Sunday, June 1, 2014

Examining Assumptions and Blame: On Driving All Blames Into One

I've been trying to write this post for a week now. Recent events (especially the misogyny fueled tragedy at UCSB last week) have made it hard for me to wrap my mind around this tenet. I'm making myself sit down, though, because I need to get working with this teaching and I need to move on.

So, the newest tenet:
Drive all blames into one. has an almost identical translation ("drive all blame" instead of "blames"), so it doesn't add any depth. Their explanatory text isn't very helpful either:
"Reactive patterns bring about precisely what you try to avoid. When things go wrong in your life, blaming circumstances doesn't help. Look at the role your own patterns play in bringing about the problem." (Source.)
There's some of the same self-examination I've seen in previous lojong teachings, but for me their explanation doesn't line up well with what I know of driving all blames. As I always do, I turned next to the Tricycle piece by Judy Lief. If you want a fuller examination, and lots of wisdom, about this teaching please follow that link. The quote that hit me hardest, though, was:
"This slogan is quite radical. Instead of blaming others, you blame yourself. Even if it is not your fault, you take the blame. It is important to distinguish this practice from neurotic self-blaming or the regretful fixation on your own mistakes and how much you [are] at fault. It also does not imply that you should not point out wrongdoing or blow the whistle on corruption. Instead, as you go about your life, you simply notice the urge to blame others and you reverse it."
I am someone who tends toward self-blame as it is, but the juxtaposition of this tenet with the shootings... Wow, it brought things home. It's one thing to look for the causes of ingrained and socially acceptable misogyny, systemic racism, and the like, the things I know were at the root of the events last week. It's quite another to take the blame myself. This led me to thinking about the role I play in our racist culture. I can tell you that the moment I went from being a White Feminist to being a feminist who just happens to be Caucasian was definitely tied to me taking the blame, to seeing my privilege and how I've benefit from the systems in our country just because of where I was born and to whom.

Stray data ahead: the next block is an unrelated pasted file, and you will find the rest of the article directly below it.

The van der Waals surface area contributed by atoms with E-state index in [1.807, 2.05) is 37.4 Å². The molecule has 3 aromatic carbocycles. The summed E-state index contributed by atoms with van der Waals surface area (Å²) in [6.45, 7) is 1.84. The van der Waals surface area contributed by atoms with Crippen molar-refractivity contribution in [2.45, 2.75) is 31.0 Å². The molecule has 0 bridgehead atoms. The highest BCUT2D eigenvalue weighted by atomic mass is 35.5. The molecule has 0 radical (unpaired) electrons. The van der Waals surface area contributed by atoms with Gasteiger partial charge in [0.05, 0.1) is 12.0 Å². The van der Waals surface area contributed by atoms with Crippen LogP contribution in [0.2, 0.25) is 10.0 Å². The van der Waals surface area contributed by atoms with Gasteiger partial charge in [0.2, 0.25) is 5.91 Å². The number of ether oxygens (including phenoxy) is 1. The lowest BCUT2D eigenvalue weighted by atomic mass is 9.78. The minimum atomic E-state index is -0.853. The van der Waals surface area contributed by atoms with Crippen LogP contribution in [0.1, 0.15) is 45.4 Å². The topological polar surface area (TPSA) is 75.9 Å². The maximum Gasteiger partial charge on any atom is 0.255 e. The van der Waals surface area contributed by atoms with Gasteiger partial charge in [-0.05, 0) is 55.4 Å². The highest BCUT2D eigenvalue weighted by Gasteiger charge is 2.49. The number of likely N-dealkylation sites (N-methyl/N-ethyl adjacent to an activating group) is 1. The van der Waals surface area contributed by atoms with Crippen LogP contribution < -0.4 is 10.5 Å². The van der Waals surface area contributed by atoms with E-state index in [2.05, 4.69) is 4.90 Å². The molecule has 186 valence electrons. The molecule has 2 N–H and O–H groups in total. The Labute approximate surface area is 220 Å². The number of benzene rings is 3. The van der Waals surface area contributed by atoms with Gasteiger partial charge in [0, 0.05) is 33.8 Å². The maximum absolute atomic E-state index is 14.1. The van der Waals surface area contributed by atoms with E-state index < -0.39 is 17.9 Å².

But taking all the blame for everything isn't the point of this tenet. "The Middle Way," which is an important concept in Buddhism, talks about finding a way between extremes. It is more tied to navigating between a purely material and a purely spiritual life, but it's a philosophy I try to apply to other aspects of my day to day. So, yes, I will work with taking the blame no matter what it is, but I'll also work with not beating myself up for it. And I'll follow the advice with which Lief closed her piece about this tenet:

"Pay attention to how blaming arises and what patterns it takes.  See what happens when you take on the blame yourself. Notice what changes in your own experience and in what you observe around you."

Until next week, namaste and all that.

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